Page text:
In the first six months of this year, approximately 15,700 people crossed the Mediterranean from northern Africa in an effort to try to enter Europe illegally, according to a spokeswoman of the United Nations High Commissioner for Refugees (UNHCR) in Brussels. That's a drop of more than 50 percent over the same period in 2008, when more than 67,000 people managed to reach ports in southern Europe.
An agreement between Rome and Tripoli, allowing Italy to return illegal immigrants from Eritrea to Libya, was enacted in May.
That could well be the main reason for the fall in the number of arrivals, said UNHCR expert, Vanessa Saenen.
Italy, Greece, Spain, Malta and Cyprus have all reported fewer boat landings in the first half of 2009. 6,782 refugees arrived in Italy, 4,734 in Greece, 3,249 in Spain, 865 on Malta and 94 on Cyprus.
Berlin criticized for helping to stop boats
The head of the German branch of Amnesty International, Monika Lueke, has criticized the German government for assisting local authorities in forcing boats carrying refugees to turn around and go back to Libya.
“That amounts to assisting in breaching international law,” Lueke told the German Berliner Zeitung daily newspaper. The German government could instead provide shelter for a number of refugees and review the quota on a yearly basis, she said.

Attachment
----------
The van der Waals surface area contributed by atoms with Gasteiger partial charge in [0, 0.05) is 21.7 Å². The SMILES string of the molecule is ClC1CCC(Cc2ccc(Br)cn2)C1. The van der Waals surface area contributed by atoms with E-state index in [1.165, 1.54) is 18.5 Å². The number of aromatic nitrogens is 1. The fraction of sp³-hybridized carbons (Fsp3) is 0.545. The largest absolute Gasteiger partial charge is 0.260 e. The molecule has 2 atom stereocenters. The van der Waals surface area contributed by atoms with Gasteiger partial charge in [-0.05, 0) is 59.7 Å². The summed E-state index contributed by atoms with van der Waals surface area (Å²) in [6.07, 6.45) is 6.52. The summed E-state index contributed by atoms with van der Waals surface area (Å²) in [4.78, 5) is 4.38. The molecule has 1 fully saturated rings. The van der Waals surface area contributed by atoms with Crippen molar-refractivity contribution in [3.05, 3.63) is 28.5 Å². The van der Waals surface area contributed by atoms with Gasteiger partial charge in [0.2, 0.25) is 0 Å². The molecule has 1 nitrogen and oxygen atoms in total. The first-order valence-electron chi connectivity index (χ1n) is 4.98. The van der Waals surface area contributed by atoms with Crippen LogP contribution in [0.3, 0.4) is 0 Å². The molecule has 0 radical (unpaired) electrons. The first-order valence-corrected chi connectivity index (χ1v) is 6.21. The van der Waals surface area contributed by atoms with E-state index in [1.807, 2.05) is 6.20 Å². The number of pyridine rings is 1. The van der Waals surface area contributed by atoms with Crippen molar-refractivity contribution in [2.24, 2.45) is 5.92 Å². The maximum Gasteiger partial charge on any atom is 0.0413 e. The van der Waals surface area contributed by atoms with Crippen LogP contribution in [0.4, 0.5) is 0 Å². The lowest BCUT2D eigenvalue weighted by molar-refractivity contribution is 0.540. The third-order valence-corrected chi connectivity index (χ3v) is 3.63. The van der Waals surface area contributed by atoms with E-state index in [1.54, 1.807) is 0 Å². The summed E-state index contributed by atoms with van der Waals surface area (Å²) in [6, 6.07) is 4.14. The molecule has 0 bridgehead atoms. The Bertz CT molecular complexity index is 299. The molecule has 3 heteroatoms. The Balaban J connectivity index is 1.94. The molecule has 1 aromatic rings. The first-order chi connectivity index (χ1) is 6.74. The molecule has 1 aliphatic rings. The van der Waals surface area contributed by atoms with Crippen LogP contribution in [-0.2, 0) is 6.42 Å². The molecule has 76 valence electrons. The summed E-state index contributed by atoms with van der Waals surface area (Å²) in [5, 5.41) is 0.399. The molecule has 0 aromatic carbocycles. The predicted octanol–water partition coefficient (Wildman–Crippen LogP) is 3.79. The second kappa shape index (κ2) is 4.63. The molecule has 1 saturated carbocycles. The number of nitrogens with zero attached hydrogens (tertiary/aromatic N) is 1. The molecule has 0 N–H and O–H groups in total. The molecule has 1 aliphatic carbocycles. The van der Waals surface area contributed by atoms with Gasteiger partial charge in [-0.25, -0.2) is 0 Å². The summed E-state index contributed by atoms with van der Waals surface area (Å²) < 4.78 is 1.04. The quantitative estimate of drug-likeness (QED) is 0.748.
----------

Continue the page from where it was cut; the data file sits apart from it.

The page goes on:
“Germany cannot ignore its obligation to adhere to the Geneva Convention,” said Lueke.
The exact number of people who died while attempting to cross the Mediterranean is unknown. Around 200 boat people drowned off the coast of Libya in March, 2009. Italy and Spain reported 675 drownings last year.
Southern Europe only part of the problem
EU authorities also plan to tackle a much larger influx of illegal immigrants from Asia, the Middle East and Africa, who try to enter Europe via Turkey.
The EU is due to start talks with Turkey this fall to seek ways to crack down on people-smuggling rings in order to stem the flow of illegal immigrants from those regions.
Many attempt to enter the EU from Turkey via its border with Greece. Greek authorities took 246,000 illegal immigrants into custody in 2008, up 25 percent on the year before.
No figures are yet available for 2009, but human rights agencies predict a slight drop, attributing it to tougher punishments for human traffickers that came into force last month. Illegal immigrants now also face jail terms of up to one year instead of three months, as in the past.
Editor: Susan Houlton